Adams Papers

[Committee on the Importantion of Gunpowder, September–November 1775.]
[from the Autobiography of John Adams]

[Committee on the Importantion of Gunpowder, September–November 1775.]

I have omitted some things in 1775 which must be inserted.1 On the 18th of September 1775. It was resolved in Congress, that a Secret Committee be appointed to contract for the Importation and delivery of any quantity of Gunpowder, not exceeding five hundred Tons. That in case such a quantity of Gunpowder cannot be procured to contract for the Importation of so much Saltpetre, with a proportionable quantity of Sulphur, as with the Powder procured will make five hundred tons. That the Committee be impowered to contract for the importation of forty brass field Pieces, six pounders, for 10,000 Stand of Arms and twenty thousand good plain double bridle musket Locks. That the said Committee be impowered to draw on the Treasurers to answer the said Contract. That the said Committee consist of nine members, any five of whom to be a quorum. The Members chosen Mr. Willing, Mr. Franklin, Mr. Livingston, Mr. Alsop, Mr. Deane, Mr. Dickinson, Mr. Langdon, Mr. McKean and Mr. Ward. On the Eig[h]th of November 1775. On Motion resolved That the Secret Committee appointed to contract for the Importation of Arms, Ammunition &c. be impowered to export to the foreign West Indies, on Account and risque of the Continent, as much provision, or any other produce (except horned Cattle, Sheep, hogs and Poultry) as they may deem necessary for the Importation of Arms, Ammunition, Sulphur and Saltpetre. See the Journals of Congress for 1775. Page 238. Wednesday November 8. 1775 and the Note.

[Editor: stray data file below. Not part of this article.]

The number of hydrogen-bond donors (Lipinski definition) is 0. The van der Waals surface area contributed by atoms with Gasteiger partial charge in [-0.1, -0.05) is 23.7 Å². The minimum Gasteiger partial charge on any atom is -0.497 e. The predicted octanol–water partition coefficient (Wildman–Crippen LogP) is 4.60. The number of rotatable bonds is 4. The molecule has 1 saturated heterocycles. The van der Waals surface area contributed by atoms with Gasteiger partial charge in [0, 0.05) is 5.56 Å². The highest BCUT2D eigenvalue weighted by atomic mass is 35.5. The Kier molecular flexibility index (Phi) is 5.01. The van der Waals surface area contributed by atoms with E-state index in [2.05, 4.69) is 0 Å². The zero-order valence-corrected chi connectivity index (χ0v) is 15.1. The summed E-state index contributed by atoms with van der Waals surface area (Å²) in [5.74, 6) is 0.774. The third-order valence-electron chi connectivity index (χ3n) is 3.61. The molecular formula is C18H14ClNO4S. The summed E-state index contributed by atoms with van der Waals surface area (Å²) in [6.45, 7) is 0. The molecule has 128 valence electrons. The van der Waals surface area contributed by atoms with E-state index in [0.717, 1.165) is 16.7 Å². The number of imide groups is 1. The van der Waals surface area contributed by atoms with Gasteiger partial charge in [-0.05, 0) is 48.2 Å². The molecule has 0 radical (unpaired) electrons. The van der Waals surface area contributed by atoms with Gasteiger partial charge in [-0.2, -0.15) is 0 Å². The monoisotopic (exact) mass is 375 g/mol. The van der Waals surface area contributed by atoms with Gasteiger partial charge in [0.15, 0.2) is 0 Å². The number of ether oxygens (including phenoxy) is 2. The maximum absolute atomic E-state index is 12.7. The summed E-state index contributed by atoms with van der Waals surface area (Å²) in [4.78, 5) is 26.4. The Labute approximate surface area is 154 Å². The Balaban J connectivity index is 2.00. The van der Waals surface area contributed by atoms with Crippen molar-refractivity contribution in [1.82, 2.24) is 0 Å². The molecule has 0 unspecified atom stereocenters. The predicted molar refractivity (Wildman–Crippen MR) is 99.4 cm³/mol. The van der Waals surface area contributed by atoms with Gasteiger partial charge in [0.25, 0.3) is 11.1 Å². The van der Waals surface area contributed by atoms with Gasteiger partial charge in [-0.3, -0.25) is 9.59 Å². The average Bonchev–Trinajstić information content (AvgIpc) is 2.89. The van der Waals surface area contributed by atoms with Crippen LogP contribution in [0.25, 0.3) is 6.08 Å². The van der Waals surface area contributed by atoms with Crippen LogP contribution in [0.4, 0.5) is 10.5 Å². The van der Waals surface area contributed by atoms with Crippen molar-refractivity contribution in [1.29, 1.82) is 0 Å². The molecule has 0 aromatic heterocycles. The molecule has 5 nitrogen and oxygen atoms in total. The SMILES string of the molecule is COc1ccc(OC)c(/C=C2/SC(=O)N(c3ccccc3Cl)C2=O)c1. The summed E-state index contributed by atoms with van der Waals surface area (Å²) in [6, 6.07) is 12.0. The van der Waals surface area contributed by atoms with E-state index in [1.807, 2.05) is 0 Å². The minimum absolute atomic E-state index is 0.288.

1JA was reminded of these omissions by picking up a copy of the Journals of Congress. Containing the Proceedings from Sept. 5. 1774. to Jan. 1. 1776.... Volume I, Phila.: R. Aitken, 1777, which he had long owned but until now had not consulted for autobiographical purposes. From this point through his departure from Congress in Oct. 1776, the Autobiography consists almost entirely of a series of extracts from the Journals, chosen rather unsystematically but with emphasis on JA’s own activities, copied without benefit of quotation marks, and amplified by a running commentary. CFA in his edition distinguished matter drawn from the Journals by a smaller size of type (JA, Works description begins The Works of John Adams, Second President of the United States: with a Life of the Author, ed. Charles Francis Adams, Boston, 1850–1856; 10 vols. description ends , 3:3–88), but direct quotations, paraphrased passages, and comments are so inextricably woven together that CFA sometimes erred in trying to disentangle them and thus proved his method unfeasible. The present editors follow JA’s MS.

Index Entries